Photo Tip Tuesday

Photo Tip Tuesday – Memory Cards

Choosing the right memory card for photo and video is a critical decision. An under-powered, old, or even bad card can be the weakest link in your workflow chain; and if it breaks, your project will suffer. The wrong choice of card could even cause the unthinkable to happen – card failure at a critical moment during a wedding or sports shoot when the under-capable card can’t keep up with the flow of data from your camera. In today’s market, you may find it challenging to select the right memory card. A card comes with the following criteria; type, speed, price and capacity. If you want to buy a high capacity card with low price it might come with a low transfer speed. If you wish to buy a high transfer speed with high capacity card, it may come with a really high price. If you want to strike a balance between both, you may have to compromise on quality.

What is a memory card?
A memory card is a small, removable memory medium which can be used to store data on one medium and to transfer the data to another medium.

A 32GB (gigabyte) memory card can hold up to about 1000 RAW photographs, assuming that one RAW file size is 30MB (megabytes) [Note: A RAW file is the image as seen by the camera’s sensor. Think of it like unprocessed film; instead of letting the camera process the image for you by turning it into a JPEG image, shooting in RAW allows you to process the image to your specifications.] Likewise, a 16GB card can hold about 500 photographs. If you shoot in JPEG format, then a 32GB card can hold around 3200 photographs, assuming you have your jpeg settings as ‘fine’ in detail and ‘large’ in file size. With that setting, a JPEG file will come in at an average size of 10MB.

Types of memory cards
There are many types of memory cards available on the market, with the most popular being Micro SD cards,  SD cards, Eye-fi cards and CF cards.

Secure Digital card (SD card)
This type of card is most widely used in digital cameras, primarily in point and shoot cameras and entry-level DSLRs. The constraint in using this card is the capacity. The initial capacity was 2GB when it was introduced in 1999, but as technology progressed, a later version (SDHC – Secure Digital High Capacity) was introduced with a higher capacity of 64GB in 2006. The recent iteration of the SD card was released in 2009 with the SDXC cards (Secure Digital eXtended Capacity). This type of card offers up to 2TB (terabytes) and an increased transfer speed.

Micro SD card
Micro SD cards are a miniature version of the SD card and are meant to be used in mobile phones. This card has capacity, as well as transfer speed restrictions; that is why it is used primarily in smartphones where one can store music, apps or other less active data.

Eye-fi card
These are unique SD cards that come with built-in WiFi. This allows you to transfer the data to your computer, a cloud-based service or your Smartphone directly, thus enabling you to clear the memory as you shoot without having a need to replace the memory card. It is even possible to geotag your photographs with the available wireless service.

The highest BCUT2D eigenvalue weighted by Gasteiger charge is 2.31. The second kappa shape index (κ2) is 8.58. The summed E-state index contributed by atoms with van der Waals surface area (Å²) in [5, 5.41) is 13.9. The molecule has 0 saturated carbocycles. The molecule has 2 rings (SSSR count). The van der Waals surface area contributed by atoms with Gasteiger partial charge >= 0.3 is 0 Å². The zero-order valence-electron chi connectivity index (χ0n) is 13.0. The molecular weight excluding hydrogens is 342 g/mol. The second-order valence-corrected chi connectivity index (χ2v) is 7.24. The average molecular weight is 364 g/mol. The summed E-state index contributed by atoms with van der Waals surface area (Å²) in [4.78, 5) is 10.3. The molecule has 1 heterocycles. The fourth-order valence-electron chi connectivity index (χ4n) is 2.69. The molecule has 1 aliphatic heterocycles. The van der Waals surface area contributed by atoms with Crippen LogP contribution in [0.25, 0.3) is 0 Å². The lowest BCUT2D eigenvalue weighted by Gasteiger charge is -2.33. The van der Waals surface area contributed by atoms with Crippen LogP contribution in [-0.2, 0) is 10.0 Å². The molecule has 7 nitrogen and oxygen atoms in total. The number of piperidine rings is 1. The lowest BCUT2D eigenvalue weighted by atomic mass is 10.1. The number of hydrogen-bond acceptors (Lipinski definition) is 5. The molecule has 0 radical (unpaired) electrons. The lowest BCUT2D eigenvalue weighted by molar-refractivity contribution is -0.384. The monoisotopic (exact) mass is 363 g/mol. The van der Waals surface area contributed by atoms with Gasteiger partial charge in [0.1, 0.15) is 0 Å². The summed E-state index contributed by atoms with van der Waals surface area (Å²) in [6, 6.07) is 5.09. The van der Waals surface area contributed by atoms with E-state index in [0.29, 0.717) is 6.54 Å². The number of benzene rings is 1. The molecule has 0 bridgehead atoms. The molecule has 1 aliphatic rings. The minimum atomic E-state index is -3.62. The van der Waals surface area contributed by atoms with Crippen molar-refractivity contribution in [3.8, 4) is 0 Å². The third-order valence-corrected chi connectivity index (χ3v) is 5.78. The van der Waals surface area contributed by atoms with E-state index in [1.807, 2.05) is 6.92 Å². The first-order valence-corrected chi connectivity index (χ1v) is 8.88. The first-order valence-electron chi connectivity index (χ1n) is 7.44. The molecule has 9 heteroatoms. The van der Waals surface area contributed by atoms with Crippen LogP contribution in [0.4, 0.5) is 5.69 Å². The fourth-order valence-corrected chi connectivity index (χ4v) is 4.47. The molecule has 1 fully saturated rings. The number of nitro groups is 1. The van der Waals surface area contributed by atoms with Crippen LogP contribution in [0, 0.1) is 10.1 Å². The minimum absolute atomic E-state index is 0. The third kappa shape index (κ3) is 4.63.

Compact Flash card (CF card)
First introduced in 1994, CF cards have high reading/writing speed & a high capacity. This is the reason why CF cards occupy the primary card slot in professional DSLR cameras. Present SD cards are equaling the speed and capacity of CF cards, but camera manufacturers are not leaving CF cards just yet; some cameras provide slots for both an SD and CF card. This provides extra space inside the camera and saves money for the photographer (CF cards costs roughly twice that of SD cards).

UHS-II standard SDHC/SDXC cards were recently released by SanDisk and aim to offer quicker transfer rates, increasing write speeds up to 250MB/s or faster. The SanDisk Extreme Pro cards match up with the sheer amount of data streaming through the camera’s buffer when shooting lots of RAW files or high quality HD movies. Prices can range between $65-$200, depending on the capacity.

Memory Card Readers
You’ll need a memory card reader to transfer photos to your computer if you don’t carry around a USB cable for every one of your devices. You’ll be able to get a card reader for each type of memory card, and some come with built-in memory and can also function as a USB flash drive. Make sure to check the device you’re loading your photos to as some computers, printers and notebooks already come with built-in memory card slots. If you’re using more than one memory card regularly, it will probably be worth investing in a multi-card reader (which accept multiple types of memory cards and brands). Some even take as many as 35-in-1.

All memory cards come with speed (speed means both writing and reading). The one indicated on the card is the maximum speed the card can read, but the most important thing is the write speed. Read speed is the time taken to read the data from the card and the write speed is the time taken to write the data. Simply put, read speed comes into action when you transfer the data from the card, write speed comes into play when you shoot. In general, the write speed is about half of the speed of read speed in SDHC cards.